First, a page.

Employer Warning - Labour Hire Scam
Below is an extract of an email we recently received from the Revenue NSW (formerly Office of State Revenue).
If your labour hire/payroll processing contract seems like a deal too good to be true – it probably is. Have you recently contracted your payroll processing function to another company who pays your employee wages, benefits, PAYG, superannuation and payroll tax on your behalf? Audits across the country have recently identified a scam involving contracted 'labour hire payroll processers' who are not passing on payroll taxes to the relevant State Revenue Office.
Despite receiving payroll tax from the employer, these payroll processors have failed to pass on the tax to the State Revenue authorities. Employers are having to pay further amounts to meet their outstanding tax liabilities, while still attempting to recover the amounts paid to the payroll processor. It is strongly recommended that employers or their advisers conduct appropriate due diligence before engaging a payroll processor to sign a 'labour hire contract' to perform these services.
In the cases seen to date, the 'labour hire contract' is not a genuine labour hire agreement and the workers remain employees of the employer, despite claims by the payroll processer to the contrary. In this situation, an employer remains the liable party and will have to pay the payroll tax to the State Revenue Office, despite already paying monies for payroll tax to the payroll processer.
What can employers do to avoid the scam?
1. Before entering into a labour hire contract with a third party, undertake due diligence and closely scrutinise the arrangements under the contract.
If you have already engaged a payroll processer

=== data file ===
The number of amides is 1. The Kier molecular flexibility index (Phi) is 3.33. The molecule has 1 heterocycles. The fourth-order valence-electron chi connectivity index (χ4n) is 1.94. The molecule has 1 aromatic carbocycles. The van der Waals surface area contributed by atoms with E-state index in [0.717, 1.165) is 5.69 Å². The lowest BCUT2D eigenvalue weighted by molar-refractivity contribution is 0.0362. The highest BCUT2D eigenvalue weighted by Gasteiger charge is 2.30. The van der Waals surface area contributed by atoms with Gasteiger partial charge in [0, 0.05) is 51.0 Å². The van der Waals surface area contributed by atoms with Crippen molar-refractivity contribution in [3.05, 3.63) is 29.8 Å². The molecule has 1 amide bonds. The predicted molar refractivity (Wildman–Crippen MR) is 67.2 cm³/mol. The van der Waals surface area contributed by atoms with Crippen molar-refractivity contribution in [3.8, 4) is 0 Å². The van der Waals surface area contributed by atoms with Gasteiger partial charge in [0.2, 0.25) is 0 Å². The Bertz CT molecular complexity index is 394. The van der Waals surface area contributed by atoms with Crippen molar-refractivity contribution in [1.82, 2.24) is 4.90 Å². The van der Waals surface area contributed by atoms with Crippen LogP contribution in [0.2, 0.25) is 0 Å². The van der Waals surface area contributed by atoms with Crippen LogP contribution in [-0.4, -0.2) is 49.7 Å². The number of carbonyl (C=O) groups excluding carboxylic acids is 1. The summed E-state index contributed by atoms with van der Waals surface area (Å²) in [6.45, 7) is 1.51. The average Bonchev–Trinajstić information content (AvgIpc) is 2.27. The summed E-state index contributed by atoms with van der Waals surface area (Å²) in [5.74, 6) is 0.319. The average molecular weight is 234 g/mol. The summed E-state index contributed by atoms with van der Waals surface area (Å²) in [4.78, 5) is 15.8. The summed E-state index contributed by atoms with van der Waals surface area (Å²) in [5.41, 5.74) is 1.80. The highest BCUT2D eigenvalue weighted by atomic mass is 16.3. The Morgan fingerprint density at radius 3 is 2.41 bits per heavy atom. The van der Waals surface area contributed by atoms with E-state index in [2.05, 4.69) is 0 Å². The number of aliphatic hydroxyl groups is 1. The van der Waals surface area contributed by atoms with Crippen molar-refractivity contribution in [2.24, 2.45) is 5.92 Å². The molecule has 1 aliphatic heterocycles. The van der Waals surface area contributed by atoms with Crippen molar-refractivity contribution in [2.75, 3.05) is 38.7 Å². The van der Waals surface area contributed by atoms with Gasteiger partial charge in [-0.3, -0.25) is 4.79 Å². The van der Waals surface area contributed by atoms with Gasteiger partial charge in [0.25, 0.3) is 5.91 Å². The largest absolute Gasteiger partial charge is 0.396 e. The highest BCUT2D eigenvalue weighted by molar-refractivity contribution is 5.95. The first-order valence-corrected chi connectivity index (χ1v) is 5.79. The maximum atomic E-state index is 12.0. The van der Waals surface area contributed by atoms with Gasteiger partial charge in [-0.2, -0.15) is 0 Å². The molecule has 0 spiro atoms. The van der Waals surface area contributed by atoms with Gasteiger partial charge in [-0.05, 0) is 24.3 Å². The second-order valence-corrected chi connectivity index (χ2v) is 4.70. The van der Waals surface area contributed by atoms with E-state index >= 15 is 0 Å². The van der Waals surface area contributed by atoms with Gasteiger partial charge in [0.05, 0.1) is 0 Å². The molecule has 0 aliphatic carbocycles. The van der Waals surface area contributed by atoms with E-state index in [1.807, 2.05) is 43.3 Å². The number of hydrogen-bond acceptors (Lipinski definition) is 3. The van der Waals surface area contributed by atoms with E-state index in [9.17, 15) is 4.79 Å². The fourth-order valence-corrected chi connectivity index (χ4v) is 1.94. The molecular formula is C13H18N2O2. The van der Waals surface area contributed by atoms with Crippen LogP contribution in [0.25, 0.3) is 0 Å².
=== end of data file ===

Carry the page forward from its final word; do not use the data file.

1. Ask for proof from the payroll processor that they have passed on the payroll tax to the relevant State Revenue Office.
2. If still unsure, contact the relevant State Revenue Office who may be able to assist you further – If in New South Wales contact Revenue NSW on 1300 139 815.
3. Notify Revenue NSW if your organisation has been approached by 'labour hire entities' wishing to establish this kind of arrangement – your information could save others from the scam.
Disclosure of Tax Debts to Credit Reporting Bureaus
The government has released exposure draft legislation that will authorise the ATO to disclose business tax debts to credit reporting bureaus where the businesses have not effectively engaged with the ATO to manage their debt.
Under the draft legislation, the Minister may declare classes of entities whose tax debt information may be disclosed to credit reporting bureaus by taxation officers to enable those credit reporting bureaus to prepare, update or issue credit worthiness reports in relation to the entity. These disclosures will be exceptions for the purposes of the confidentiality provisions of the Taxation Administration Act 1953.
However, the exceptions only apply to tax debt information of entities that are in the class of entities declared by the Minister.
Entities that fall within the class of entities declared by the Minister are entities that:
• are registered in the Australian Business Register
• have a tax debt, of which at least $10,000 is overdue for more than 90 days
• are not excluded entities
• are not effectively engaging to manage their tax debt, and
• the Commissioner has taken reasonable steps to confirm that the Inspector-General of Taxation does not have an active complaint from the entity that is, or could be, the subject of an investigation by the Inspector-General relating to the Commissioner's intention to disclose the tax debt information of the entity.
SBSCH Joining ATO Online Services